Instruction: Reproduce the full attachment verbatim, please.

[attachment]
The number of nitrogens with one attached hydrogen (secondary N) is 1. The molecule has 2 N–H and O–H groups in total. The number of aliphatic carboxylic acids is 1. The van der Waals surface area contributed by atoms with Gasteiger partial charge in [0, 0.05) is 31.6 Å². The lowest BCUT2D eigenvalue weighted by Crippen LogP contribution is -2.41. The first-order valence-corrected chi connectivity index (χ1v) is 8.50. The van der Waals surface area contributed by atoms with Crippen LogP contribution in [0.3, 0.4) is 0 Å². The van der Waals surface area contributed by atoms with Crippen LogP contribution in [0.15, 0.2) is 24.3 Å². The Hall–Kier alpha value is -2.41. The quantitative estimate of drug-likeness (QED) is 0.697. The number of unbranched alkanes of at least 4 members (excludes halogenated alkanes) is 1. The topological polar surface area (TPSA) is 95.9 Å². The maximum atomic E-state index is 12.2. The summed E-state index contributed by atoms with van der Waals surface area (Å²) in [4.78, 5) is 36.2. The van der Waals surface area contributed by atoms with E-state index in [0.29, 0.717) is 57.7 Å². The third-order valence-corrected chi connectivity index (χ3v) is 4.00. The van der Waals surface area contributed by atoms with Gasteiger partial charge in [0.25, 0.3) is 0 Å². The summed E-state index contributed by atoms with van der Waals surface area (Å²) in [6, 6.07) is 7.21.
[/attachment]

The number of nitrogens with one attached hydrogen (secondary N) is 1. The molecule has 2 N–H and O–H groups in total. The number of aliphatic carboxylic acids is 1. The van der Waals surface area contributed by atoms with Gasteiger partial charge in [0, 0.05) is 31.6 Å². The lowest BCUT2D eigenvalue weighted by Crippen LogP contribution is -2.41. The first-order valence-corrected chi connectivity index (χ1v) is 8.50. The van der Waals surface area contributed by atoms with Crippen LogP contribution in [0.3, 0.4) is 0 Å². The van der Waals surface area contributed by atoms with Crippen LogP contribution in [0.15, 0.2) is 24.3 Å². The Hall–Kier alpha value is -2.41. The quantitative estimate of drug-likeness (QED) is 0.697. The number of unbranched alkanes of at least 4 members (excludes halogenated alkanes) is 1. The topological polar surface area (TPSA) is 95.9 Å². The maximum atomic E-state index is 12.2. The summed E-state index contributed by atoms with van der Waals surface area (Å²) in [4.78, 5) is 36.2. The van der Waals surface area contributed by atoms with E-state index in [0.29, 0.717) is 57.7 Å². The third-order valence-corrected chi connectivity index (χ3v) is 4.00. The van der Waals surface area contributed by atoms with Gasteiger partial charge in [0.25, 0.3) is 0 Å². The summed E-state index contributed by atoms with van der Waals surface area (Å²) in [6, 6.07) is 7.21.